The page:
The panoramic view of the city of Toronto visible from the Stop 33 rooftop ballroom and restaurant at the Sutton Place hotel set an appropriate backdrop for this year’s Hot Docs’ Doc Mogul luncheon, celebrating the career of an industry pioneer who has broadened the vistas for the documentary.
Sheila Nevins, president of HBO Documentary and Family, was fêted with an affair that was part roast and part toast, as several of her peers took turns at the podium to deliver their takes on Nevins’ career and impact on the doc scene before a sold-out audience.
The BBC’s Nick Fraser, last year’s recipient of the Doc Mogul honor, graciously passed the crown onto Nevins with a short speech praising her vitality and strength. He remarked that while some who work with Nevins are either frightened by or in awe of her, ‘I’m simply excited by her… I love her certainties and I love the fact that her certainties change so frequently.’
Nevins’ quick-moving mind was a topic oft-repeated during the speeches, with Lisa Heller, HBO’s VP of original programming, calling Nevins ‘a moving target, bobbing and weaving, defying expectations at every turn.’ Heller also noted the deep feeling that Nevins has for the subjects of the docus that air on HBO, saying, ‘She never forgets the people who’ve shared their stories with us.’
Most of the speakers also noted the interesting contradictions and gamut of traits that pepper Nevins’ personality and make her the person she is. Geoffrey Gilmore, having worked with Nevins often as the former director of the Sundance Film Festival and now as chief creative officer with the Tribeca Film Fest, evoked the range of the work Nevins has brought to HBO over her three decades helming its doc division. ‘You don’t know who Sheila Nevins is by looking at her work,’ he noted, in reference to a clip that showed the wide spectrum of docs she’s executive produced, ranging from Spike Lee’s When the Levees Broke to the riveting Southern Comfort, which won the Grand Jury Prize for Documentary at Sundance in 2001. Gilmore said Nevins’ keen eye for a gripping project has elevated her above corporate television culture and made her a ‘survivor in a world where no one survives’, and furthermore has ‘redefined the documentary arena…opened it up, celebrated it and used it as a platform for celebrating life in all its range and complexity.’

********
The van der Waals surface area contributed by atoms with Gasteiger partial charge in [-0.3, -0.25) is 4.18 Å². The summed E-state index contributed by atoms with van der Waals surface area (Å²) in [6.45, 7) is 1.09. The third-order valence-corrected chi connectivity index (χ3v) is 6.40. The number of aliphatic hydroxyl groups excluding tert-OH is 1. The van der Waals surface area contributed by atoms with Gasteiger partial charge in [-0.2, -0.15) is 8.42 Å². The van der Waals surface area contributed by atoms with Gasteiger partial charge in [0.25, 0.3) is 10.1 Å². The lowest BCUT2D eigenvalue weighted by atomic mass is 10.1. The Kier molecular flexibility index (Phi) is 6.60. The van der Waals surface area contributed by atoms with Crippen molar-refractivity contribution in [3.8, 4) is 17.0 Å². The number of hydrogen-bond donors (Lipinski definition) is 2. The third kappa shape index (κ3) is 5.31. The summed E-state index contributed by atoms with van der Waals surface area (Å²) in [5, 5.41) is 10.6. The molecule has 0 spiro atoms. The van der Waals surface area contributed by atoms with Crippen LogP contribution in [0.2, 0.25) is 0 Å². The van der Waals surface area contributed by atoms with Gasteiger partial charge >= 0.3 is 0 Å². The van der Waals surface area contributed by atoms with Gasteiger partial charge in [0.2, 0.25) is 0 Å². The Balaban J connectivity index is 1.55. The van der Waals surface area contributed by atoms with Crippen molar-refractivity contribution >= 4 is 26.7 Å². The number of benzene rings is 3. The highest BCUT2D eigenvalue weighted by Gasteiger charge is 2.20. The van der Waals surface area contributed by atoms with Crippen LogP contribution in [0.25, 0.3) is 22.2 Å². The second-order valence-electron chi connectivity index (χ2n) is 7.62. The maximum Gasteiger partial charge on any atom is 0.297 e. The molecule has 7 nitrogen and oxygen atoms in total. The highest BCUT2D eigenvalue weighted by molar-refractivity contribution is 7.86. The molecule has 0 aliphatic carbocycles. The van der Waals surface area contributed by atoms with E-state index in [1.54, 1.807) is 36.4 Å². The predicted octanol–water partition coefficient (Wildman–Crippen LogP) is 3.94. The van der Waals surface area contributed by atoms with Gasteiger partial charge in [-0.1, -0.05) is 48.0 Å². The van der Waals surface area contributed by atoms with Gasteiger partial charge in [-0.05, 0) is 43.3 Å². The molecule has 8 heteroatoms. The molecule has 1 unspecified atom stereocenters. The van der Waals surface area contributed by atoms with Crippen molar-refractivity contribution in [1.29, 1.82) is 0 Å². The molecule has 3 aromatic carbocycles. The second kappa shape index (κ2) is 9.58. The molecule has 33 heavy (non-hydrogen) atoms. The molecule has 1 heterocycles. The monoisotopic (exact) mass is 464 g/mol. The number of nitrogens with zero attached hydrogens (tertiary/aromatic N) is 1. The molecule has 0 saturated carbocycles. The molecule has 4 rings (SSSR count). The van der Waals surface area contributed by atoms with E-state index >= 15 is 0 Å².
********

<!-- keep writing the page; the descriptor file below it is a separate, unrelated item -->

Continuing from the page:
TV2′s Mette Hoffman Meyer offered a poem to the proceedings, composed at the airport en route to Hot Docs. Although she claimed it was her first experience putting things to rhyme in English, she didn’t do badly at all, as evidenced in the ode’s last couplet: ‘Don’t stop now, it’s much too soon/ You still have to conquer the sun and the moon.’
Nevins took to the podium briefly to thank Hot Docs for the honor, and her peers for their thoughts. Addressing the contradictions noted in the preceding speeches (primarily the tough and nurturing qualities of her personality), she recounted a story about a particular project’s editing session. Working late into the evening/morning with a bleary-eyed editor badly in need of a break, Nevins was enthusiastically pushing him on, with the end, and a final cut, in sight. ‘He said, ‘You know what? You have the biggest balls in the business,” recalled Nevins. It wasn’t an accolade she disagreed with, and few in the audience would either.